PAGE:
Twenty huge banks and investment firms led by J.P. Morgan hold dominating stock positions in hundreds of the nation's Fortune 500 giant industrial firms, according to a new study by Corporate Data Exchange, a New York-based nonprofit research firm.
Morgan was among the top five stockholders in 104 companies; it was first in 13 of them, such as IBM, American Cyanamid, Gillette, Bethlehem Steel, Eastman Kodak and Sperry, according to CDE's study. atterymarch Financial of Boston was among the first five stockholders in 70 companies, Capital Group of Los Angeles in 61, Prudential Insurance and Teachers Insurance Annuity (TIAA-CREF) in 50 each, Manufacturers Hanover Bank in 48 and Citicorp in 39, according to the study.
The CDE study reveals a high degree of ownership concentration among firms that would otherwise appear to have no connection. CDE President Michael Locker cited the recent takeover battle for Conoco, the big oil firm, as an example.
According to Locker, 34 of the top shareholders of Conoco, including the Capital Group, Manufacturers Hanover Trust, Citicorp and TIAA-CREF, were also among major shareholders of Du Pont. "These 34 investors held 22.89 percent of Conoco and 18.82 percent of Du Pont," said Locker, so it is conceivable that the same shareholders might have decided the fate of the merger on both sides.
Locker said a holding of as little as 5 or 6 percent can often give a stockholder working control of a company's policies. The high degree of concentration shown in the study raises questions about the possibility of collusion among corporate giants as a result of mutual ownership, said Locker.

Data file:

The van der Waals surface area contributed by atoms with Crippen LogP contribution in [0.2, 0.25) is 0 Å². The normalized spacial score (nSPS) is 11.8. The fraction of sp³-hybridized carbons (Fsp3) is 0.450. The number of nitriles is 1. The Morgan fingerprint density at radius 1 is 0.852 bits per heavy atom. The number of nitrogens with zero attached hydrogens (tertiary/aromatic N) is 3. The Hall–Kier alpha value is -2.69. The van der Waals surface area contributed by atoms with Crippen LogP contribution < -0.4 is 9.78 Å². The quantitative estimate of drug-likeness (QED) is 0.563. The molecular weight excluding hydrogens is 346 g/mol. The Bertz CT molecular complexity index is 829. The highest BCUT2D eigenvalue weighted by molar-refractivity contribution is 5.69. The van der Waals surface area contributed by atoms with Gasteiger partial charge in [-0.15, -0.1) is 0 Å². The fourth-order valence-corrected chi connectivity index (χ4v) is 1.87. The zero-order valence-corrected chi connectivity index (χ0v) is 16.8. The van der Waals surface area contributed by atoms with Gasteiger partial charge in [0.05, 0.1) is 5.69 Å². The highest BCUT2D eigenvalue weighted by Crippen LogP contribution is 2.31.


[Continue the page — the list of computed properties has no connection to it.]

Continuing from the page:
Here are some of the key findings of the study, according to Locker:
Although Morgan retains its long-held position as "the most influential investor on Wall Street," Locker said it was a surprise that 10 of the 20 top investor groups or banks are located outside New York, including Batterymarch, Capital Group and Delaware Management. Locker said, "These newcomers have emerged by outflanking the banks and insurance companies in attracting pension-fund capital."
Foreign ownership of American corporations "is steadily rising." Foreign banks and investors own big blocks of stock in traditional U.S. companies such as Dan River, Scott Paper, U.S. Industries, Revere Copper, Texasgulf, Stokely Van Camp, W.R. Grace, Standard of Ohio and Standard of California, Kaiser Steel, American Motors, Cities Service and American Bakeries. The Rothschild family controls the Bank of California and New Court Securities, and the pending acquisition of Crocker National Bank by the Midland Bank Group of England "will give an added boost to this trend."
There were 47 different investors that each had at least a half-billion dollars' worth of holdings in one company. Some were familiar names with family holdings in a company founded or developed by the family, such as Ford, Getty, Dow, Du Pont, Hewlett-Packard, Pew (Sun Oil), Keck (Superior Oil), Rockefeller (Exxon) and Mellon (Gulf Oil). Others were less familiar: the Blaustein family held $839 million in Standard Oil of Indiana; Manufacturers Hanover, $646 million in Texaco; Abercrombie family interests, more than $1 billion in Cameron Ironworks, Du Pont family interests, $904 million in General Motors; and first Chicago Corp., more than $1.9 billion in Standard of Indiana.